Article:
Feelings about NAT64/DNS64?
cb.list6 at gmail.com
Wed Dec 8 14:42:48 CET 2010
On Wed, Dec 8, 2010 at 5:09 AM, Graham Beneke <graham at neology.co.za> wrote:
> On 08/12/2010 09:37, George Bonser wrote:
>> I am leaning toward using NAT64/DNS64 as the primary migration strategy
>> in the data center. Not sure yet what the best approach is on the user
> I wouldn't think that this is such a great idea. NAT64 (like its predecessor
> NAT44) is only really feasibly on the eyeballs/sink side of the network. On
> the content/source side of the network you will most likely need to be
> running dual stack for quite a while.
I have seen many implementations of NAT64 in the data center. In
fact. ipv6.t-mobile.com is NAT64. It is very common for a service
that is IPv4-only today to put a load-balancer with an IPv6 VIP/VS
facing the IPv6 internet and have pool members that are IPv4-only
IPv6-Internet--->NAT64/Load Balancer---->IPv4-only legacy server.
IPv4-Internet-->Load Balancer ---> IPv4-only legacy server
I normally don't think of NAT64 like this, i too usually think about
NAT64 benefits for the eyeball networks, but this case in the data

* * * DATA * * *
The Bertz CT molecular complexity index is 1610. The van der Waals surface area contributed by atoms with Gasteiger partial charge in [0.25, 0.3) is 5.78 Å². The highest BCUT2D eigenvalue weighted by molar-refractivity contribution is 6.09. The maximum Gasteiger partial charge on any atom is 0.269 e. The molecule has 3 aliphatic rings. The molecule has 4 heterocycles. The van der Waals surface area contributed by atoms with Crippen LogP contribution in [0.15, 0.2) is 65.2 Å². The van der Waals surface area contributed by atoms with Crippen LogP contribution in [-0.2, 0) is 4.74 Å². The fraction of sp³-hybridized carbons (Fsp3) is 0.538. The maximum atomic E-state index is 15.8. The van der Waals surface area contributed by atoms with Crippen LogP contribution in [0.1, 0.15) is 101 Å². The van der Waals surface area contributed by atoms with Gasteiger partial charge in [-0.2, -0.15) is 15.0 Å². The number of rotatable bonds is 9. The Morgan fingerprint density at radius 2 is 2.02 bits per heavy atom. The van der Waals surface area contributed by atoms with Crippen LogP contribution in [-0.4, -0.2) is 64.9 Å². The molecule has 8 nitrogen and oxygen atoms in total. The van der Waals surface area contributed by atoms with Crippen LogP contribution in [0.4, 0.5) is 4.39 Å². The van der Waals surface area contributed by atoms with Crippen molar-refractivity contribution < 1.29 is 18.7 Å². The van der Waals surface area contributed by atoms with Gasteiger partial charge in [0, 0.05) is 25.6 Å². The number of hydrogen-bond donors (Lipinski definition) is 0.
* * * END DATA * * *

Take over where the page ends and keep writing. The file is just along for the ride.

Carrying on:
center, which is a common IPv6 migration step, is also NAT from 6 to
The end result is a dual stack service made of what was once an
I completely agree that content MUST be presented to the Internet as
dual-stack, but eyeballs will have no choice but to go IPv6-only as
IPv4 is simply not available.
> NAT64 in a data center is about the same as IPv6-only in a data center from
> the client application's perspective.
>> The bulk of my traffic is transacted with relatively few networks so
>> once those go v6, the remaining v4 traffic will be manageable with
>> NAT64. And it becomes much easier to do a one-time migration to v6 than
>> to do a dual-stack migration and have to maintain two sets of
>> everything. Basically the traffic pattern is a huge amount of traffic
>> with a handful of networks and the remaining 15% of the traffic
>> scattered across the entire planet but it is repetitive so things like
>> DNS caching provide good economy and shouldn't beat up the servers
>> providing the DNS64 portion.
> NAT64 is not that different from NAT44. You shouldn't be putting servers
> behind a NAT64 unless you are intending to make them unreachable on the IPv4
> The end goal is obviously IPv6-only but you probably don't want to drop the
> IPv4 side of your infrastructure until you have less than 1% of your traffic
> going via that protocol.
> Graham Beneke
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